Why produce a good whiskey  that is neither a single malt nor altogether a blend? It is argued that, while a single may vary according to vintage or season, a vatted malt can be more consistent. Are lovers of malts afflicted by an obsession with consistency? Perhaps the idea is attractive to importers, distributors or retailers who want their own malt label.

 At one point the vatted product was perhaps also seen as an introductory step into the world of malts. Today, with the growing popularity of the singles, less is heard of vatted malts.

The best-known vatted malt is probably Strathconon 12-year-old, produced under the Buchanan label by United Distillers.

 This is described as being vatted from four malts, chosen "one for bouquet, another for flavour, a third for body, the last for its ability to blend all four into a balanced, mellow, flavour." It has a bright, full, gold colour; an appetising, clean, malty-fruity nose; a soft, medium body; a dry, malty palate; and a dry finish. A very pleasant malt.

Another example from United Distillers, this time under the Haig label, is Glenleven. This is identified as a Highland malt, and said to be vatted from six singles. It has a fuller, bronze colour, a hint of peat in its spicy nose; a light to medium, slightly oily body; a malty-smoky palate, and a big, warming, long, dry finish. Quite a characterful whisky.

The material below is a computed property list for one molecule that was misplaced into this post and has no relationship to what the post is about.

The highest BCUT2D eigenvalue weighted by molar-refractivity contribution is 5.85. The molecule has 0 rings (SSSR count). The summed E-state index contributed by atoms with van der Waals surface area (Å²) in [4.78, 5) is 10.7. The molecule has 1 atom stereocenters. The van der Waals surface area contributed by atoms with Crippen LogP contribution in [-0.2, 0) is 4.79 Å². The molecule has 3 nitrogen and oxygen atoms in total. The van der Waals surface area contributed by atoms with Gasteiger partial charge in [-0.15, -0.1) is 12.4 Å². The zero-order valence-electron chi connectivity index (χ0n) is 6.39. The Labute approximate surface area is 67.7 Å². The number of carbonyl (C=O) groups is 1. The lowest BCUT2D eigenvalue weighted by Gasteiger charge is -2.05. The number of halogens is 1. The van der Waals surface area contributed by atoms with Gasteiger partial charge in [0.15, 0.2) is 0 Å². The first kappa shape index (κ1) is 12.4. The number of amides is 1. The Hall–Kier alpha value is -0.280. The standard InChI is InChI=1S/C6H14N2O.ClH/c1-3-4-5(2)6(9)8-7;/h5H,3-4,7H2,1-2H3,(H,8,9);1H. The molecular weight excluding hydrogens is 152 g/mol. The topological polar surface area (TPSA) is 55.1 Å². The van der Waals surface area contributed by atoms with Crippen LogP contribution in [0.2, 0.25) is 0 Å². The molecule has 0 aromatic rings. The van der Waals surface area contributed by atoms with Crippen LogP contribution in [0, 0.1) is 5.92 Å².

Where a distillery has ceased to operate, it may keep its label alive by producing a vatted malt. This is true of Glen Flagler. This was a Lowland single malt produced at Moffat, near Airdrie, in the mid-1960s and 1970s. In the mid-1980s the distillery was dismantled, but the label has been continued on a vatted malt. For the moment a proportion of the light-bodied Glen Flagler single malt is being used in the fuller-tasting vatted product.

 The vatted product, Glen Flagler Pure Malt Special Reserve, has a gold colour; both dryness and sweetness in the nose; a soft, sticky body; a sweetish palate; and a slightly resiny finish.

The best use of the vatted malt is that devised by Gordon and MacPhail. Among an interesting range of its own vattings, this company has a series, principally at 12 years old, devoted to some of the classic regions and districts, see below 




This has an amber colour; a lightly smoky nose (a dash of Glenkinchie?); a light, soft, smooth body; a sweetish, aromatic (a hint of grassiness, or linseed?) palate; and some sherry in the finish. Almost too characterful for today's Lowland selection.


 This standard 12-year-old has an amber colour; a hint of flowering

currant in the nose; a medium to full body; a sweet, sherryish palate; and a smooth, malty finish. A 25-year-old Pride of Strathspey has a slightly fuller colour; a firmer body; a drier nose, with a hint of smokiness; more smokiness in the palate; and a dry, smoky finish.


A product that has a fairly full amber color; light to medium peatiness in the nose; a medium to full body; some iodine and sappiness in the palate; and a long, peaty, dry sherryish finish.

Very dry and assertive.


This has an amber-red colour; a heather-honey nose; a medium-to-full, smooth body; a complex, heathery, peaty palate; and a long, warming, dryish finish.

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1 comment:

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